“Every year, more than half a million Floridians are victims of crime, with nearly one hundred thousand being victims of violent crime like murder, rape, and robbery,” Warren wrote. “The trauma of being a victim quietly extends beyond visible physical injuries or financial loss. Victims endure anxiety, fear, and perhaps most importantly, shaken confidence in both the goodness of humanity and society’s ability to protect them from harm. Because crime victims often endure life-changing events and continue to thrive despite these hardships, they are truly survivors.”

“We must affirm our commitment to supporting victims during their most vulnerable moments by enshrining their rights in Florida’s Constitution. The Constitution is our state’s most sacred document, identifying and preserving our most cherished principles, and victims’ rights deserve a place among our declared values. “

Victims rights are spelled out in all but 15 states, including Florida.

A poll conducted last year found 85 percent of Florida voters were in favor of adding victims’ rights to the state constitution.

Chip LaMarca adds $24K for HD 93 campaign in February

Republican Chip LaMarca raised another $24,325 for his House District 93 campaign last month, putting him at $194,000 in total fundraising since he filed in October.

“As a lifelong resident of Broward County, I am excited for the opportunity to represent our dynamic community in the Florida House and believe our campaign’s momentum is growing every day,” LaMarca said.

“Working together, we can achieve real change that improves the lives of all Floridians. I am committed to keeping our economy strong, protecting our pristine beaches and quality of life, and equipping students with a high-quality education that prepares them for success. Broward families will always come first with me.”

LaMarca, currently a Broward County Commissioner, is one of four candidates vying to replace termed-out Republican Rep. George Moraitis in the Broward County district.

He faces Democrats Emma Collum and Stephanie Myers as well as no-party candidate Kelly Milam.

LaMarca’s February money came in across 58 contributions, including a dozen for the campaign maximum of $1,000.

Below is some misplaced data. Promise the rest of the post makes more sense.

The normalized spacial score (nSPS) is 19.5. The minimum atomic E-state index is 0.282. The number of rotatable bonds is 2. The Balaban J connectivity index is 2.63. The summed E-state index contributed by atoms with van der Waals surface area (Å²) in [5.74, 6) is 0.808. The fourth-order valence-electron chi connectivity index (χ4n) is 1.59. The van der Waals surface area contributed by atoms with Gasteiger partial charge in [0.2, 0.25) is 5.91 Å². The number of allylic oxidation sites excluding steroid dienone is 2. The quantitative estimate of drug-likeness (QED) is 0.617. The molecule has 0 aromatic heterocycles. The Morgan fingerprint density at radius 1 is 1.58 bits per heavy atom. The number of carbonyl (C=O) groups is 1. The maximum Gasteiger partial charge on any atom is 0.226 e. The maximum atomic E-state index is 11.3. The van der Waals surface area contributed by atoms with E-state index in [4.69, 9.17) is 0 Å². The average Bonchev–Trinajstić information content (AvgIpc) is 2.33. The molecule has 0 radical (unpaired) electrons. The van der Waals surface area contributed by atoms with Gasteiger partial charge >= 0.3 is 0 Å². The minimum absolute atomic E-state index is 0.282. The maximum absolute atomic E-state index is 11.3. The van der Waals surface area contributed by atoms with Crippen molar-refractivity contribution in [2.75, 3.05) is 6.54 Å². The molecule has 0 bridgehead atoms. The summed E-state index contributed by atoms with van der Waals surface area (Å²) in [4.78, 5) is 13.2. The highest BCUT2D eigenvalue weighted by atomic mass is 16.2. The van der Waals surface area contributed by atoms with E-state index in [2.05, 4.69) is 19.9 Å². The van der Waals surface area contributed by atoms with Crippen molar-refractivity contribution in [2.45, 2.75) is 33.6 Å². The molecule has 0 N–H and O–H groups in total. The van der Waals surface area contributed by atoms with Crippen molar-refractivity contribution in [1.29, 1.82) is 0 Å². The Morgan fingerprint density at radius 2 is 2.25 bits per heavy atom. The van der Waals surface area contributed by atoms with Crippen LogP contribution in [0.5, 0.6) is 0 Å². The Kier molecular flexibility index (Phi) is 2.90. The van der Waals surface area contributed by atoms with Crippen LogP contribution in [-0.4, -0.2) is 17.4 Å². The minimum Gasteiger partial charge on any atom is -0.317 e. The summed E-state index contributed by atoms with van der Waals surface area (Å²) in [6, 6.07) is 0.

Max donations last month came mostly from businesses, including York Security Solutions, Interstate Recycling of Florida, All-Pro Orthopedics & Sports Medicine, Kaufman Lynn Construction and KD Construction. LaMarca also received a check from lobbying firm Southern Strategy Group.

February spending measured in at $2,568, including nearly $1,500 for communications services through Fort Lauderdale-based Smarter Story and $987 for photography services through Downtown Photo.

LaMarca’s campaign account had $191,305 on hand heading into March.

Collum is in the No. 2 spot in the race with $65,795 raised and $37,339 on hand on Feb. 28, followed by Myers with about $9,500 on hand. Milam has not yet filed a campaign finance report.

HD 93 includes the municipalities of Deerfield Beach, Hillsboro Beach, Lighthouse Point, Pompano Beach, Lauderdale By The Sea, Sea Ranch Lakes, Oakland Park, Wilton Manors and Fort Lauderdale. It is a reliably Republican district.

Rick Scott leads Bill Nelson in new poll of possible U.S. Senate race

A new poll of the 2018 U.S. Senate race shows Gov. Rick Scott with a two-point lead over Democratic U.S. Sen. Bill Nelson.

The Clearview Research poll contacted 750 likely voters by phone between March 1 and March 7 and found Scott with a 43-41 advantage with 15 percent undecided.

Where the poll differs with other recent head-to-heads is the turnout model, which estimates Republicans will make up 41 percent of the electorate, while Democrats take a 39 percent share and no-party and third-party voters make up the rest.

“A few recent polls released to the media have shown samples that seem to anticipate more Democrats voting than Republicans,” said Steve Vancore of Clearview Research. “While that could possibly be the case, we see little evidence for it at this time.”

The poll shows Scott with a 50-36 lead among white voters and a 48-41 lead among Cuban Hispanic voters, while Nelson holds a dominating 72-12 lead among black voters and leads 40-32 among non-Cuban Hispanic voters.

Scott also holds the edge among voters aged 35 and older, while Nelson wins the 18-34 age bracket by 7 percentage points. The poll estimates the under-35 age group will make up about 13 percent of the electorate in November.

Scott’s edge falls well within the margin of error for poll, which is set at plus or minus 3.58 percentage points at a 95 percent confidence level.

Still, the poll is one of a very few to show Scott with a lead over Nelson, who is running for his fourth term in the Senate.

Other polls have either shown the two in a dead heat, or shown Nelson with a slim lead.